Visiting Poland: Part II

“Nothing gold can stay.” These were the words that first entered my mind as I walked up the path leading to the infamous gate of Auschwitz. This may seem odd but it truly is what I thought of. The camp was built as Polish Army barracks and was never intended to be used as a concentration camp. In 1940 when the Nazis invaded Poland and began taking mass numbers of Poles prisoner they ran out of prisons to put them. The Nazis solution was to take over the camp we know now as Auschwitz and turn it into a prison for the Polish soldiers. It wasn’t until about the year 1942 that the camp began to hold Soviet prisoners, Roma (the correct term for Gypsies) and Jews. So although the camp was built for a good purpose it was twisted and was not allowed to be kept that way by the Nazis.

The second thing to cross my mind was the size of the place. I had been told beforehand that the camp wasn’t that big but for some reason (perhaps the images Hollywood and other movies have presented) I still had this picture in my head of an overly large and threatening prison. However, Auschwitz is rather small. Instead of a vast land the feel was that of buildings that stood tall and loomed over you. Knowing what happened there made me feel like the buildings would grow taller and taller until they would meld into each other and block the sky from view taking all hope away with it. Even the ground was uneven and rocky. I had expected that for tourists they would have smoothed out the walking paths. I’m not sure why I expected that but I did (maybe it’s some American standard way of thinking). It was necessary to constantly be watching where you put your feet. It made it all the more hard to imagine what it must have been like for all those who were held there.

The last part of my time at Auschwitz that I want to tell you about is the gas chamber. I don’t have much to say about it. It was the first gas chamber and hundreds of people could be killed at a time there. It was used for a relatively short period of time due to the fact that it was too small for the Nazis and their purpose. The feeling of being in the gas chamber was one that I’ll never forget. It was cold and dark and the walls look like they’re rotting. The floor, walls and ceiling all look stained and foreboding. The outside of the building is no better, having a large single brick chimney erupting from this small cement barrack. The only word that I can think of is: Why?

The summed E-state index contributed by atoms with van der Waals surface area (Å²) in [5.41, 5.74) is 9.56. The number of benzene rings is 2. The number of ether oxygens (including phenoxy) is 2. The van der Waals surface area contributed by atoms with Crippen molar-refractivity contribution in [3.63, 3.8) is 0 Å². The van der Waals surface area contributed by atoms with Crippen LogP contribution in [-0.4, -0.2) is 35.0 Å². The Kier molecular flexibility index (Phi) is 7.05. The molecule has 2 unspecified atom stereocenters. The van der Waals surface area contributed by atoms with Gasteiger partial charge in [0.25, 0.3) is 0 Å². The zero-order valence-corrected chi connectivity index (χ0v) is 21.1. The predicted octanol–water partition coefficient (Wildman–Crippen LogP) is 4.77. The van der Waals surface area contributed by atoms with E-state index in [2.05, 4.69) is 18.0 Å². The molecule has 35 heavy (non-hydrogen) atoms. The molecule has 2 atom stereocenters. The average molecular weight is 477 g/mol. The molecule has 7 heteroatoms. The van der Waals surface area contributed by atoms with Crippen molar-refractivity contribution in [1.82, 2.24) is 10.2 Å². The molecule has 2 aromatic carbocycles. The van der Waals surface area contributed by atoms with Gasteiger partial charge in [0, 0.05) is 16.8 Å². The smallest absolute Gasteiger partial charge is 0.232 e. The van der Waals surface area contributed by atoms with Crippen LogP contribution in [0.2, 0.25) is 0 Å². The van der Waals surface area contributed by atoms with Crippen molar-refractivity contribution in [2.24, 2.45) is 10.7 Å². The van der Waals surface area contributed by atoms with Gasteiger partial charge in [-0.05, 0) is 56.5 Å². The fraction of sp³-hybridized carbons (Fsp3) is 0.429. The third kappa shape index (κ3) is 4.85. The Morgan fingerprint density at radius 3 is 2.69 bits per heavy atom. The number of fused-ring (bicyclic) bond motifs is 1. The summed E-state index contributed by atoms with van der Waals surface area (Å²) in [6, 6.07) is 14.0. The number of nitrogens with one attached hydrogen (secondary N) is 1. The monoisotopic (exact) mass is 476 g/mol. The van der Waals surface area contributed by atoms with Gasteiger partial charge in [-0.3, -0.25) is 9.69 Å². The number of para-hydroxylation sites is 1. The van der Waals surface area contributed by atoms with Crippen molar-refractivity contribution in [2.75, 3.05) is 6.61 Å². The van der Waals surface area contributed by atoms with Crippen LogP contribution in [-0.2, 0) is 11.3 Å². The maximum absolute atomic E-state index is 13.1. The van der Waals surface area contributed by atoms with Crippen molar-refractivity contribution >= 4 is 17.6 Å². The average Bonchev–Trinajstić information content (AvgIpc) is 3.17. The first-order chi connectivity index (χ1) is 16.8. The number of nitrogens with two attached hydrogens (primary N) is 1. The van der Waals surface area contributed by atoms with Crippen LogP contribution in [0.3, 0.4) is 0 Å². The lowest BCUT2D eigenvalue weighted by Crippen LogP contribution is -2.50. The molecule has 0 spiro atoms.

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2 thoughts on “Visiting Poland: Part II

  1. Were you presented with any evidence that the gas chambers were used to kill people? I’ve read credible articles which state the gas chambers were used as decontamination chambers. The articles also stated that no evidence was found of poison gas being used there and that the large death toll was a result of the Allies cutting off supply lines which affected the prisoner of war camps. Also, were you informed about the genocide against German people at the hands of the Allies post-“liberation”? I’m reading a book published by Yale University Press which details the genocide of over 10 million German speaking people by the Allies.

    • Thank you for asking your questions. I intend to reply to the two questions you asked more fully soon and be able to offer a list of sources. In the meantime I was wondering if you could provide me with some of the credible articles you mentioned along with the title of the book published by Yale University Press?

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